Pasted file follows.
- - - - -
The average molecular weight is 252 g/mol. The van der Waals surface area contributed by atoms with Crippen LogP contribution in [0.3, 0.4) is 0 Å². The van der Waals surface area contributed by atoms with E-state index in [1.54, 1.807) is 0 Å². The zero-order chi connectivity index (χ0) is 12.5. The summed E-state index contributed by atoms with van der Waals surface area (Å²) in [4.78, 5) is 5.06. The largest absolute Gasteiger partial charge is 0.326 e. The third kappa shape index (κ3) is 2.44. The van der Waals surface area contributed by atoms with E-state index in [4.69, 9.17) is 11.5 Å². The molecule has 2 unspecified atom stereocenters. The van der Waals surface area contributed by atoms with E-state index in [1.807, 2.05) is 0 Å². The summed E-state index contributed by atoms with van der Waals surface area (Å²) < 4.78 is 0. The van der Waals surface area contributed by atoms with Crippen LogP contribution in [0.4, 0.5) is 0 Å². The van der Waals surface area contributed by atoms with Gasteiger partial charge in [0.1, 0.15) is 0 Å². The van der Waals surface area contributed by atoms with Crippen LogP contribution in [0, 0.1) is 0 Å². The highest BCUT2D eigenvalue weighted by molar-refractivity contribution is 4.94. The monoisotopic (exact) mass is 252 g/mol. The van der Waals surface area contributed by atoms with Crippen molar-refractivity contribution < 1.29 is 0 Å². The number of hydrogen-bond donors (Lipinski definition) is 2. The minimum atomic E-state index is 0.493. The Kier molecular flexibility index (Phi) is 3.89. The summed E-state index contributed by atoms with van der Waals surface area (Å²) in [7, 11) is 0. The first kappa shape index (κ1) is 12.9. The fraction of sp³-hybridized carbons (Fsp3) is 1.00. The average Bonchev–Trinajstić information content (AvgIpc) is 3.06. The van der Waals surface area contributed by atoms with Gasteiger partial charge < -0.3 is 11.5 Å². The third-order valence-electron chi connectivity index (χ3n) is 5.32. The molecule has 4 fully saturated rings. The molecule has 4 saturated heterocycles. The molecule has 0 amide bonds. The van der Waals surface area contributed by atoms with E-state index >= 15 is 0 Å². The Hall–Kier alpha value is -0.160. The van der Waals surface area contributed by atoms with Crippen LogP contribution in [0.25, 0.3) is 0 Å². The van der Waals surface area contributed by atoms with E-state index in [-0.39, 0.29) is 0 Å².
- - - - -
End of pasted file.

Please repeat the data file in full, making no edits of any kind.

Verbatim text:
The average molecular weight is 252 g/mol. The van der Waals surface area contributed by atoms with Crippen LogP contribution in [0.3, 0.4) is 0 Å². The van der Waals surface area contributed by atoms with E-state index in [1.54, 1.807) is 0 Å². The zero-order chi connectivity index (χ0) is 12.5. The summed E-state index contributed by atoms with van der Waals surface area (Å²) in [4.78, 5) is 5.06. The largest absolute Gasteiger partial charge is 0.326 e. The third kappa shape index (κ3) is 2.44. The van der Waals surface area contributed by atoms with E-state index in [4.69, 9.17) is 11.5 Å². The molecule has 2 unspecified atom stereocenters. The van der Waals surface area contributed by atoms with E-state index in [1.807, 2.05) is 0 Å². The summed E-state index contributed by atoms with van der Waals surface area (Å²) < 4.78 is 0. The van der Waals surface area contributed by atoms with Crippen LogP contribution in [0.4, 0.5) is 0 Å². The van der Waals surface area contributed by atoms with Gasteiger partial charge in [0.1, 0.15) is 0 Å². The van der Waals surface area contributed by atoms with Crippen LogP contribution in [0, 0.1) is 0 Å². The highest BCUT2D eigenvalue weighted by molar-refractivity contribution is 4.94. The monoisotopic (exact) mass is 252 g/mol. The van der Waals surface area contributed by atoms with Crippen molar-refractivity contribution < 1.29 is 0 Å². The number of hydrogen-bond donors (Lipinski definition) is 2. The minimum atomic E-state index is 0.493. The Kier molecular flexibility index (Phi) is 3.89. The summed E-state index contributed by atoms with van der Waals surface area (Å²) in [7, 11) is 0. The first kappa shape index (κ1) is 12.9. The fraction of sp³-hybridized carbons (Fsp3) is 1.00. The average Bonchev–Trinajstić information content (AvgIpc) is 3.06. The van der Waals surface area contributed by atoms with Gasteiger partial charge < -0.3 is 11.5 Å². The third-order valence-electron chi connectivity index (χ3n) is 5.32. The molecule has 4 fully saturated rings. The molecule has 4 saturated heterocycles. The molecule has 0 amide bonds. The van der Waals surface area contributed by atoms with E-state index >= 15 is 0 Å². The Hall–Kier alpha value is -0.160. The van der Waals surface area contributed by atoms with Crippen LogP contribution in [0.25, 0.3) is 0 Å². The van der Waals surface area contributed by atoms with E-state index in [-0.39, 0.29) is 0 Å².